Visualizing Temporal Patterns in the United States Supreme Court's Network of Citations

The above image is a visualization of temporal citation patterns in the history of the United States Supreme Court.  Each case is placed horizontally across the image in chronological order.  We then draw citations between cases as curved arcs.  We use three distinct arc colors to show qualitative differences between these citations:

  • RED arcs correspond to citations within a natural court (e.g., the Rehnquist court citing the Rehnquist court).
  • GREEN arcs correspond to citations from one natural court to the previous natural court (e.g., the Rehnquist court citing the Burger court).
  • BLUE arcs correspond to citations from one natural court to a natural court prior to the previous natural court (e.g., the the Rehnquist court citing the Marshall court).
  • Note that yellow is produced when red and green overlap.

Though there are many ways to interpret this data, we wanted to provide three simple conclusions to draw:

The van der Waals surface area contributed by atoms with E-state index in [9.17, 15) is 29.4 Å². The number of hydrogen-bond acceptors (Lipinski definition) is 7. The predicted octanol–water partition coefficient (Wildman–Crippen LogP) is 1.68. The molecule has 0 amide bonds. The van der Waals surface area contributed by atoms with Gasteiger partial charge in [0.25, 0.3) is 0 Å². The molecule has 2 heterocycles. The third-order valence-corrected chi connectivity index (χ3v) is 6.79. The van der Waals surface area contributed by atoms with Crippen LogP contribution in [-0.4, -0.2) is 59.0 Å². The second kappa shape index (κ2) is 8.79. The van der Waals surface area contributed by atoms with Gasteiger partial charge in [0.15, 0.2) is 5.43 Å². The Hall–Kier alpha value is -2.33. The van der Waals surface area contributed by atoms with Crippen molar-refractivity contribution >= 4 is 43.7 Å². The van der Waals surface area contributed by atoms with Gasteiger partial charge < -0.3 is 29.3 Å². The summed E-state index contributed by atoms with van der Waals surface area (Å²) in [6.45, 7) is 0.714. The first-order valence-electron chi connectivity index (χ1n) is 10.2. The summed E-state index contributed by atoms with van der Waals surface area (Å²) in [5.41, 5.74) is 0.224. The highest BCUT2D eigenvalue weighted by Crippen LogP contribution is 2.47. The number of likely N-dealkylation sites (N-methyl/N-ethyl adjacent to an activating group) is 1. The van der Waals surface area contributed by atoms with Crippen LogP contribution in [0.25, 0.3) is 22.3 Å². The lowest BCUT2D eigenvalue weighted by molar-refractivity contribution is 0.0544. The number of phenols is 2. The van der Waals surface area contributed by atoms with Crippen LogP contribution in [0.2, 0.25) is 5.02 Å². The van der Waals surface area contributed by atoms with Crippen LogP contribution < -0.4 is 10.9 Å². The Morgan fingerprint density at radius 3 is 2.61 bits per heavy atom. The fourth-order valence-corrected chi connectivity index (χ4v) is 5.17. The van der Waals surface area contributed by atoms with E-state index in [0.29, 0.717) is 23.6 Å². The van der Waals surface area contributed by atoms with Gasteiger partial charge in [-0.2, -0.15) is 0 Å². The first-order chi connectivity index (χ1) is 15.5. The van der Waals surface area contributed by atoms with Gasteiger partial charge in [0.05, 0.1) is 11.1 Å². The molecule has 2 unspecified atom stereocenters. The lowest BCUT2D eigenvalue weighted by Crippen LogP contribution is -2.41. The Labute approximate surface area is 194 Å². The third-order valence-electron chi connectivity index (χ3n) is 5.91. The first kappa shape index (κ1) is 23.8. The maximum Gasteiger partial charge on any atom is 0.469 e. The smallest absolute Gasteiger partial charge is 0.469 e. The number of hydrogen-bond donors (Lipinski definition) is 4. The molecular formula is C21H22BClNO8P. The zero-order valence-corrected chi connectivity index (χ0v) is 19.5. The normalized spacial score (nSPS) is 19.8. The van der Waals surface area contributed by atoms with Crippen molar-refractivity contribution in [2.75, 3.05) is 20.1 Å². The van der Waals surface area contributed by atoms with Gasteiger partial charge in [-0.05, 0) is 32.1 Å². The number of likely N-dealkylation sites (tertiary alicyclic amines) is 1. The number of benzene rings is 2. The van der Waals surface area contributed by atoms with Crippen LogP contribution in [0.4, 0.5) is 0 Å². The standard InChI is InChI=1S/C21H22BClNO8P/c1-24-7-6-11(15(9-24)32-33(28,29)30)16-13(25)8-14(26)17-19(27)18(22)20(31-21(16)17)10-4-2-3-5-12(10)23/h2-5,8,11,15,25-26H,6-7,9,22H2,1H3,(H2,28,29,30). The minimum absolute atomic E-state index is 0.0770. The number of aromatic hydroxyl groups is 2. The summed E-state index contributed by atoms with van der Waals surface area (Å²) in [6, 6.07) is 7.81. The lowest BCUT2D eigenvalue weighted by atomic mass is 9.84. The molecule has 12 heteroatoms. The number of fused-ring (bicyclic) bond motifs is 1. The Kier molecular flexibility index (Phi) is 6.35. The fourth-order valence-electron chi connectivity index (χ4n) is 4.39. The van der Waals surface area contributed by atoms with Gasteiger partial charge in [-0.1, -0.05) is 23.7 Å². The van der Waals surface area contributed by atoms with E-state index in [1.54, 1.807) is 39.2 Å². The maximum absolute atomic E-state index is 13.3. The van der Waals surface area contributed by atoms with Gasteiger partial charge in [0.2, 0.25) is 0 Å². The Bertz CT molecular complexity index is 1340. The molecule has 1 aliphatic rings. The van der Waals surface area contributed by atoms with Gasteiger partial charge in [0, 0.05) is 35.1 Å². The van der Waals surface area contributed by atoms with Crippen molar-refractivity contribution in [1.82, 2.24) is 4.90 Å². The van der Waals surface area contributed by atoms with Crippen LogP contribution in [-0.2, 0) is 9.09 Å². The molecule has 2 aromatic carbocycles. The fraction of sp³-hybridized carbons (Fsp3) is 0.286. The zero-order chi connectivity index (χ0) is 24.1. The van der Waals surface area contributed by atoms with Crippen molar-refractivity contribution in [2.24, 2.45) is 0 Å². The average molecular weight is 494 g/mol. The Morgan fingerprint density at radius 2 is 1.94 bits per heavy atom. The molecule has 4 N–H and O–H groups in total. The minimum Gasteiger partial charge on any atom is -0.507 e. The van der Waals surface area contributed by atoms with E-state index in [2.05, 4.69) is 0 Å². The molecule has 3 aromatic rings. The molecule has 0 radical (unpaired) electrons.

1. The number of cases decided within each natural court varies dramatically.  For instance, the Rehnquist court decided fewer cases than the Fuller court.
  2. Most citations are to recent cases, not cases in the distant past.
  3. The Burger and Rehnquist courts rely heavily on cases from the Hughes, Stone, and Vinson courts

Law.Gov Meeting @ Texas Law School

Tommorow is the Law.gov meeting at Texas Law School where Mike and I will be presenting in the afternoon session.  We are looking forward to the discussion!  Thanks to Terry Martin and Carl Malamud for organizing the event.  For those interested, click on the image above and you will be directed to the agenda for the meeting.